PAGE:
Sunday, September 02, 2007

Mortgage and Credit Crisis - Has The Fat Lady Sung?

On Friday, August 31, 2007, both President Bush and Dr. Ben Bernanke made separate statements about government interventions for the recent subprime crisis, which gave investors comfort. President Bush will expand FHA loans to help to some borrowers whose loans will reset in the next two years. In a speech at the Kansas City Federal Reserve annual symposium at Jackson Hole, Wyoming, Dr. Bernanke indicated he would do what's necessary to protect the economy against the latest credit crisis.

A helping hand not a hand out

Both President Bush and Dr. Bernanke made it clear that the government IS NOT planning a bailout for everyone. Specifically help will be provided to a select group and the Fed will still only intervene if economic health is a stake.

President Bush commented, "It's not the government's job to bail out speculators or those who made the decision to buy a home they knew they could never afford. Yet there are many American homeowners who could get through this difficult time with a little flexibility from their lenders or a little help from their government."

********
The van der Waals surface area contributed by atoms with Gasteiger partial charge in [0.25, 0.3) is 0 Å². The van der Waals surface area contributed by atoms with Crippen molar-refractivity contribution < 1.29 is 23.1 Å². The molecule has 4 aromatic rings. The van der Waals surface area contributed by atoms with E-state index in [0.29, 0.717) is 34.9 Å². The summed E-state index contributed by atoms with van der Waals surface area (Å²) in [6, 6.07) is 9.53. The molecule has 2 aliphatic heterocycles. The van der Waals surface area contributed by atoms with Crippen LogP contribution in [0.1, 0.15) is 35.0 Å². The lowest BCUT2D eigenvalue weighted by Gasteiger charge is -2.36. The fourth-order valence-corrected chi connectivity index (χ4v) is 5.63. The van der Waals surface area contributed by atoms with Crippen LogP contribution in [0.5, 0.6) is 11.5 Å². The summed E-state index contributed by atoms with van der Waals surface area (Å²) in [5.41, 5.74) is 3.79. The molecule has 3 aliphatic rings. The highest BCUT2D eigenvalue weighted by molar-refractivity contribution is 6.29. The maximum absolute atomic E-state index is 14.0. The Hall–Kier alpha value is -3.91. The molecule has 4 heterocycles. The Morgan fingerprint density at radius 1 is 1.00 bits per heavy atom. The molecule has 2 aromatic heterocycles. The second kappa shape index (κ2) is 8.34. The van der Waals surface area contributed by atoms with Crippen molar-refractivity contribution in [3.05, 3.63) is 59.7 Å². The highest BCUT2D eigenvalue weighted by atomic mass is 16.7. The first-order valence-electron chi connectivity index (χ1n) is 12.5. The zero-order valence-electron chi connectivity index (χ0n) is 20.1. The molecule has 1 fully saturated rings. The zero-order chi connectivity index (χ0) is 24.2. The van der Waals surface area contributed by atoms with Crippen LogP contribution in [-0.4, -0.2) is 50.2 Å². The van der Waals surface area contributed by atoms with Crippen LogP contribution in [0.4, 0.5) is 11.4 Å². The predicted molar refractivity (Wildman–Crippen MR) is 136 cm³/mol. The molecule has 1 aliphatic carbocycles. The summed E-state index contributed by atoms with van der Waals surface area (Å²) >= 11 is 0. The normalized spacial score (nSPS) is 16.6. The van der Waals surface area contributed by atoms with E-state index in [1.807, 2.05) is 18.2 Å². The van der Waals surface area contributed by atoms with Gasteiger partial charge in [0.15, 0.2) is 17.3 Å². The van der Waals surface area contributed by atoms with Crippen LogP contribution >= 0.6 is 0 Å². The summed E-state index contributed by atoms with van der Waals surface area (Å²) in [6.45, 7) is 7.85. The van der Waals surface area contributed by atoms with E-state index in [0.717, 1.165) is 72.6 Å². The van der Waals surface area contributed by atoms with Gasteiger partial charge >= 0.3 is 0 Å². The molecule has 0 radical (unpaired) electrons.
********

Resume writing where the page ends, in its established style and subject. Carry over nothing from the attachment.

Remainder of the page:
Bush's plan would allow homeowners who have not missed payments, but who cannot afford their increases in ARM mortgage payments , to refinance into mortgages insured by the Federal Housing Administration. Borrowers will still have to demonstrate good credit risk, and have at least 3% equity in their homes.

In his speech, Dr. Bernanke explained, "It is not the responsibility of the Federal Reserve -- nor would it be appropriate -- to protect lenders and investors from the consequences of their financial decisions. But developments in financial markets can have broad economic effects felt by many outside the markets, and the Federal Reserve must take those effects into account when determining policy."

Soft landing coming?

For now, it appears the Fed and the Bush administration have engineered the beginnings of a soft landing. It seems they have found a good balance between credit crisis and a bailout of those who made risky investments or took out risky mortgages. By providing just enough assurances that the economy, but not speculators, will be protected, economic panic has been averted once again. If the strategy works, the excess speculative risk will be washed out while maintaining economic strength.

However, we are only in the first act of a three act opera and "it ain't over until the fat lady sings" in act three. The Fed have and the Bush administration have done well in Act One. Now it will be up to businesses and individual investors to determine the outcome in Act Two. How they behave in the last quarter of 2007 will determine whether a soft landing is to be or not in 2008.

For more on New Beginnings, check back Sunday for the next segment.

This is not financial or policy advice. Please consult a professional advisor.

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